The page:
If you look closely at a fruit fly, you’ll notice that they don’t exactly have a nose between their big, bug eyes. So how is it possible for them to use a sense of “smell” to detect where their next meal might be located?
The answer is in the nanopores located on the cuticle covering sensilla, which are olfactory organs on the antennas of insects. A new study from the RIKEN Center for Biosystems Dynamics Research (BDR) details how these nanopores allow fruit flies to detect chemicals in the air, as well as the gene behind their development.
An insect’s ability to smell allows it to search for food, find mates, and generally react to the environment around it. The nanopores on the cuticle covering the sensilla are believed to work as filters, allowing odorant molecules to enter but keeping larger airborne particles out so the insect can avoid liquid loss.
Through observing developing fruit fly pupa in detail using transmission electron microscopy, researchers found that the cuticular nanopores in fruit flies’ olfactory sensilla originate from a curved ultrathin film formed in the outermost envelope layer of the cuticle. This film is secreted from specialized protrusions in the plasma membrane of the hair-forming (trichogen) cell, and the envelope curvature coincides with plasma membrane undulations associated with structures within the cells.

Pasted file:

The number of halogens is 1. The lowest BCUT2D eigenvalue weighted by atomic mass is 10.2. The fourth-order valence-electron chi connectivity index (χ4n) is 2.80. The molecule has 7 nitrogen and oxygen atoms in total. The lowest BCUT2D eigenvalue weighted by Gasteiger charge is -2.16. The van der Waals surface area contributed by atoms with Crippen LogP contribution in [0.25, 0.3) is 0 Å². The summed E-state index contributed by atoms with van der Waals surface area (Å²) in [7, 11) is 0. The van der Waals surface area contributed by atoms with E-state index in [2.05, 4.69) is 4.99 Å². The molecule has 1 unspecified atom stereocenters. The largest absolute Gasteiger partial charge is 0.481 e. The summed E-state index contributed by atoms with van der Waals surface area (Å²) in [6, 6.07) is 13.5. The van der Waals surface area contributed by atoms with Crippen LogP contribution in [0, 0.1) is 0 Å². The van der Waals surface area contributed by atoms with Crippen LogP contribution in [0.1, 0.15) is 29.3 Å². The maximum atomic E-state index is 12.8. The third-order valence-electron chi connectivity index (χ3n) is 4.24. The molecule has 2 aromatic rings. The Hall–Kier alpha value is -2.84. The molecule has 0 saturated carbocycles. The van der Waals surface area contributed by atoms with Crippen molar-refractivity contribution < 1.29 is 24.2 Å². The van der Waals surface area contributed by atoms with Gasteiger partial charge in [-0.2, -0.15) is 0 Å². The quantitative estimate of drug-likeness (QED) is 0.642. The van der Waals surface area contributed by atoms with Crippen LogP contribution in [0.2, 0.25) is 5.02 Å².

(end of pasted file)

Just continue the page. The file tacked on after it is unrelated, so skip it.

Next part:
Continuing further, the research team investigated the genetics behind the formation of pores using next-generation genome sequencing. This led to the discovery of a gene called gore-tex, which is responsible for the formation of the pores.
The gene is a member of the gene family called Osiris, and encodes a protein that is needed for envelope curvature, nanopore formation, and odor receptivity. The Osiris gene family itself is only found in insect genomes, and other genes within this family are expressed in cuticle-secreting cells.
“Our study revealed the elements required for the development of nanopores to allow odor reception, and identified Osiris genes as a platform for investigating the evolution of surface nano-fabrication in insects,” says study leader Shigeo Hayashi. “We hope that studies like this will help us understand how nature builds these fascinating nanostructures that allow living creatures to acquire many specialized functions.”